I still have periodic contact with her, and whenever I bring up that conversation, we both find ourselves amazed that she could ever have made such an irrational statement. She happens to be a very rational, bright and inspirational individual. She gets around on wooden legs, socializes, and even occasionally sings and dances on stage. Once she had broken free of the drug's effects and the smoker's psyche, she knew she could do anything.

Frequently, I encounter people who quit smoking on their own. When I ask how they did it, they tell me of this marvelous lady they met who told of how she used to be hooked on smoking. Hooked so bad, in fact, that she had her legs amputated from a smoking related illness. It usually turns out to be the same person. By spreading her story, she offers inspiration and hope to countless smokers to break the habit before the habit breaks them.

You, too, probably have stories you can share with your smoking friends of your past experiences smoking, or of people you met in your clinic. Maybe you know of ways to help motivate family and friends to quit. Try to help those people most important to you. If they try to stop but can't on their own, remember, we are always out here to help them. You can really make a difference in their lives. Share your knowledge. For friends who have already quit, as well as for yourself, don't forget to reinforce the one principle - NEVER TAKE ANOTHER PUFF!


Joined: 18 Dec 2008, 23:57

25 Mar 2001, 23:50 #2

From: Penny Sent: 6/1/2000 6:45 AM 1 of 7
Hi Joel! We are here at the same time. This letter always reminds me of my friend who has very poor circulation and still smokes. Invited her to join here but she said no..................... :( Have a great day Joel!


I have been Quit for: 6M 1D 8h 27m 15s. I have NOT smoked 6452, for a savings of $1,287.88. Life Saved: 3W 1D 9h 40m.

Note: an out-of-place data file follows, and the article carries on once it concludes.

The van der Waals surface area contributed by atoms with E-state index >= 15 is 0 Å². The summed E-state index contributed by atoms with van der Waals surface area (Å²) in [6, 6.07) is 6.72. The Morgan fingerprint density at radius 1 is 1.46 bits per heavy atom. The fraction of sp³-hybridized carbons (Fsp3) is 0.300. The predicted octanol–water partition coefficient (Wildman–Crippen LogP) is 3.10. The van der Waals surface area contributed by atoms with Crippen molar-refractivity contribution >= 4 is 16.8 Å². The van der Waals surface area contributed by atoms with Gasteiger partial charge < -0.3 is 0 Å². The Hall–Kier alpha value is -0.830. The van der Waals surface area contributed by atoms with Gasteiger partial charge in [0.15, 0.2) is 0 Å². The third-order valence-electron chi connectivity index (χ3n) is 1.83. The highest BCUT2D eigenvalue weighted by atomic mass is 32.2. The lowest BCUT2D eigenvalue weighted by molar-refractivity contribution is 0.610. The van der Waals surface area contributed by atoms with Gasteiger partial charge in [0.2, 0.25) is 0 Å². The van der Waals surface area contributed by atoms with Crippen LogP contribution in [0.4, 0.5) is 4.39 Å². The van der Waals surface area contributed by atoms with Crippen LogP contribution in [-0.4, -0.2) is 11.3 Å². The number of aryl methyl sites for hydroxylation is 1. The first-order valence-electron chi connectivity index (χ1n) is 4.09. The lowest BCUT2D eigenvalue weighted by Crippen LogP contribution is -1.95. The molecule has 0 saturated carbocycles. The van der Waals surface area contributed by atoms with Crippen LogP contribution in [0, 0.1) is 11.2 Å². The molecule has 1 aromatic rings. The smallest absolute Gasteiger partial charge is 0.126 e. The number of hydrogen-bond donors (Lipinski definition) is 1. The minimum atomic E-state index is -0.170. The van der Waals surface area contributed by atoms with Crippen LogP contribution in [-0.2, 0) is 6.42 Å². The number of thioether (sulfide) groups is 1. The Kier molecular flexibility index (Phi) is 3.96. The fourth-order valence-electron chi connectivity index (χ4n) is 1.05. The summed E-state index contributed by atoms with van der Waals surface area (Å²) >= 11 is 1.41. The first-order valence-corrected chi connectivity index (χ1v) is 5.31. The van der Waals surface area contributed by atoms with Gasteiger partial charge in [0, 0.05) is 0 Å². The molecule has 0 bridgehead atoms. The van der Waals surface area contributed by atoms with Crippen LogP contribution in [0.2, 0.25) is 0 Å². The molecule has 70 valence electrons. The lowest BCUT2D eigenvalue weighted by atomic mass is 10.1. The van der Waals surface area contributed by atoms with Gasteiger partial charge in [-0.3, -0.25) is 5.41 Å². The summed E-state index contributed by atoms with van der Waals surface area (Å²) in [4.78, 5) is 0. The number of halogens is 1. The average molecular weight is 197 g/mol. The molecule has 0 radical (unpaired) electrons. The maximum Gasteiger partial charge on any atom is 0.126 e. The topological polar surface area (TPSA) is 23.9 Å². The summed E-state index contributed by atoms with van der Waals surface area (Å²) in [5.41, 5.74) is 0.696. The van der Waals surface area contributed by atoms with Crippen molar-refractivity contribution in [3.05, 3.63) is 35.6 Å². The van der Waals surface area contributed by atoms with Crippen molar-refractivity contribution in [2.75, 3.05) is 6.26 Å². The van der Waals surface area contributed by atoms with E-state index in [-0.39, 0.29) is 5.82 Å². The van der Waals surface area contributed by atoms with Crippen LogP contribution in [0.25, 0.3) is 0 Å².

From: UnknownWizard Sent: 9/28/2000 6:48 AM 2 of 7
Thanks Joel all your readings/writings are great this one reminds me that no matter what I will always be recovering from smoking and be recovered and that the nicodemon is smart, patient, sly and very sneaky to my thinking and how it can be presented and I must be "on guard" at all times

From: Jitterbug (Staff2) Sent: 9/28/2000 7:01 AM 3 of 7
Joel - Another great one. My friend, a woman 69 years old and smoking probably longer than I am old, saw how well I was doing since my quit, and once I had quit for about 2 weeks, she decided to quit with me, so I've been holding her hand. Of course, she has a heart condition, diabetic, takes an anti-coagulant, etc. Now she's complaining that she feels really terrible and can hardly breathe. I told her that if she's a closet smoker (I have known her to do this in the past), that that's probably what is causing her to not breathe very well, But I also pointed out that once you quit smoking your body goes through various changes and advised her to go to the doctor, get a good check-up, but to let him know that she recently quit smoking. I said then he may know what else to check into that could be medical with her. I guess I told her right. She's going to the doctor today, so we'll see.


Joined: 18 Dec 2008, 23:57

30 Jun 2001, 21:53 #3

Image One more for Mandie. Now I am off for the day. Have a good weekend everyone.

Joined: 07 Jan 2009, 19:27

30 Jun 2001, 21:59 #4

Thanks Joel! :o) Have a great weekend!!

Teeisfree GOLD
Joined: 19 Dec 2008, 00:00

30 Jun 2001, 23:49 #5

I don't have any motivational stories that even touch that one.
Most of the stories I know about people smoking and staying in denial about illness have led to death- smokers don't like to hear those, I always tuned them out myself.